It seems counterproductive to flock to the things advertising an English label with your English-speaking friends while abroad in a non-English-speaking country. For example, visiting American-style stores and restaurants and going to see an English production of Much Ado About Nothing (including buying the tickets in English) with others in your program. At the same time, it’s comforting. At the risk of sounding lazy, it’s exhausting to translate all the time, and while I know it’s best not to remain in my bubble, sometimes my bubble is where I need to be for a little bit. That said, I feel much more empathy toward people who move to (or even just live in) America and don’t speak much/any English. It’s a hard but worthwhile time learning a new language and culture by immersion.
Last weekend, I went to the Globe Theater in Villa Borghese with a few of my American friends to see Shakespeare’s Much Ado About Nothing performed in English. It was such a great experience – this theater is modeled after the original Globe Theater, and our floor tickets were for the literal floor. We sat on the ground with others who also bought the cheapest tickets – though bearing pillows and blankets, they were a bit more prepared than we were. Regardless of the unexpected chill as night carried on (this theater is open; we could see some stars if we looked upwards), we loved it. The play itself was both great and hilarious. Throughout, I wondered if this experience would be the same for us if it wasn’t in English – and whether it would have sold more tickets if it were in Italian. Would the context and our limited knowledge of the language alone have helped us understand if it was in Italian?
This week, I found a restaurant that specialized in serving real American breakfasts (with actual bacon!). This was the first time I’ve found actual bacon and pancakes/French toast on a menu here, which felt strange – strange, but comforting. A few days afterward, I hopped onto a bus to go see a former US poet laureate read at one of the American universities here in Rome. Something notable that I remember him saying was “I never consider myself an American poet until I leave America.”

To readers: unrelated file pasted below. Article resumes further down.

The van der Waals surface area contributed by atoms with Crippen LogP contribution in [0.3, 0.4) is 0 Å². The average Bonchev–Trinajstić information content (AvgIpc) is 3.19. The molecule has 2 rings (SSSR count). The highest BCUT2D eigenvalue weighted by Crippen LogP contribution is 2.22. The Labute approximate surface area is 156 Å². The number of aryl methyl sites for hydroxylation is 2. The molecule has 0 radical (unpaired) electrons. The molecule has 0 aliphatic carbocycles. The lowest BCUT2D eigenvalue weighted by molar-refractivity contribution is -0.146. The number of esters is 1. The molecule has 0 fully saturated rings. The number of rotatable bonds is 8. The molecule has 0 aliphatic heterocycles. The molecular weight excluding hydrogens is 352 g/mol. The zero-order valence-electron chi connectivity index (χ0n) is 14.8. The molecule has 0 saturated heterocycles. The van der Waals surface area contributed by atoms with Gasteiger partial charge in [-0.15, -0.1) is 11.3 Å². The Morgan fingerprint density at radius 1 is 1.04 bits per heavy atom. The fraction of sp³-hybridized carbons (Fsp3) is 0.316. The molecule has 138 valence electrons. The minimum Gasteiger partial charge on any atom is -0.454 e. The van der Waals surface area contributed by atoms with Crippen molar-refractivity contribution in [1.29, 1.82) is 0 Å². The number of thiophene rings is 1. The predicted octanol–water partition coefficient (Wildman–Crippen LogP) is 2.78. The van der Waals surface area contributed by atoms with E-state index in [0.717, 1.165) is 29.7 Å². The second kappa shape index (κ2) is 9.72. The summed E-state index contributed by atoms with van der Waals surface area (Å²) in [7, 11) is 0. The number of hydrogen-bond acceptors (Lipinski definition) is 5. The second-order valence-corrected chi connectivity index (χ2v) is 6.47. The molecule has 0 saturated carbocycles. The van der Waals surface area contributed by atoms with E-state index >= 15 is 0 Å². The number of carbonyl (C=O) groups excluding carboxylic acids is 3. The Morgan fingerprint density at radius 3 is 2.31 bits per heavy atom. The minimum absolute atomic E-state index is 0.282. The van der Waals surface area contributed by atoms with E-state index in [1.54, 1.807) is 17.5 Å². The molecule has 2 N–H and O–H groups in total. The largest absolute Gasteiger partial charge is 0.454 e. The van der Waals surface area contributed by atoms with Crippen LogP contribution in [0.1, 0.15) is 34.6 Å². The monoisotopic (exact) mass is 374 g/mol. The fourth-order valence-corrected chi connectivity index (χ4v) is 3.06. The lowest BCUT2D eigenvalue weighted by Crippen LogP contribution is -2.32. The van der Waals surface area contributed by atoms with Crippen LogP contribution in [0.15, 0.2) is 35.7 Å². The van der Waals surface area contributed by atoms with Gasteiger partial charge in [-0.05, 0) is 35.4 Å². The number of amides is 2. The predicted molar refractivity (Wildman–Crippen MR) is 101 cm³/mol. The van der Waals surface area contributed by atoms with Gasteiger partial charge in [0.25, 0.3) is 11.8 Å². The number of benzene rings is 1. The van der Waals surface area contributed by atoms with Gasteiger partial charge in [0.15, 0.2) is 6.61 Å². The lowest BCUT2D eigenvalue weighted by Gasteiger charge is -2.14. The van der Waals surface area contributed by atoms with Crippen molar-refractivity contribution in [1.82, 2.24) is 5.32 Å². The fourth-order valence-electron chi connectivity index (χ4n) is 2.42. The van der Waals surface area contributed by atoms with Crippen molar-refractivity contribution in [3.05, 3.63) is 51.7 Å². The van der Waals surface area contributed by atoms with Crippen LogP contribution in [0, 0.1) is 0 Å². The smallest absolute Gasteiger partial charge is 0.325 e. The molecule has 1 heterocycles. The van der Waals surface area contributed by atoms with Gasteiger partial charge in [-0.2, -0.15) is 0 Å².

Despite still being surrounded by Italian youth and their language, these spaces themselves were American. Before that reading began, I felt out of place among the Italian gossip that I didn’t understand, which felt strange – usually I feel at home when I go to a poetry reading, usually surrounded by other poetry lovers who also are there by choice. However, the familiar feeling returned when the poet spoke as well as when I was able to ask questions to the staff members about seating in English.
Both of these spots were in Trastevere, which is known lately for being a magnet for Americans, wherein I hear the most English around me at a time in Rome.
I love the chance to understand everything for once. After spending my time all over Rome in a short period of time, practicing my Italian to get me where I needed to be and what I needed to have, it’s nice to be in pockets of the city where people spoke my language. Plus, how often do you get to say that you saw a Shakespeare play in Villa Borghese? Or have a nice breakfast of French toast and real bacon served with drip coffee for the first time abroad? Or get the chance to hear the poetry of and meet Billy Collins in the heart of Italy?
Not to worry (this is mostly a message to myself but also to any of you keeping up with my experience here), I’m getting out of my bubble again and working more towards my goal of advancing my language skills. The funny thing is that I often am approached with questions about directions – I must seem like I belong here.
A short aside about Villa Borghese: after a very long metro exit from the Spagna station, stepping outside and seeing no buildings/only greenery made me question whether I actually was still in Rome. I only spent a short time exploring the place because of the play, but I can’t wait to go back with more time to spare and see nature again/breathe cleaner air.
As for the American stores, last week I also found a little shop in Monti (a neighborhood of Rome) that sells American junk food. Its name? Americaland. This is the only place where I have seen several types of barbecue sauce, Pop-Tarts and Combos and – for the steep price of €8,90 – Lucky Charms. I also saw peanut butter! I didn’t need this place necessarily, but it’s nice to know that I can find my favorite middle school foods just a few metro stops away in one of my favorite neighborhoods of Rome. It’s also nice to know that Romans don’t have these over-processed foods in many places. They have much better quality sweets and snacks at their disposal, and that’s one assimilation that was effortless for me.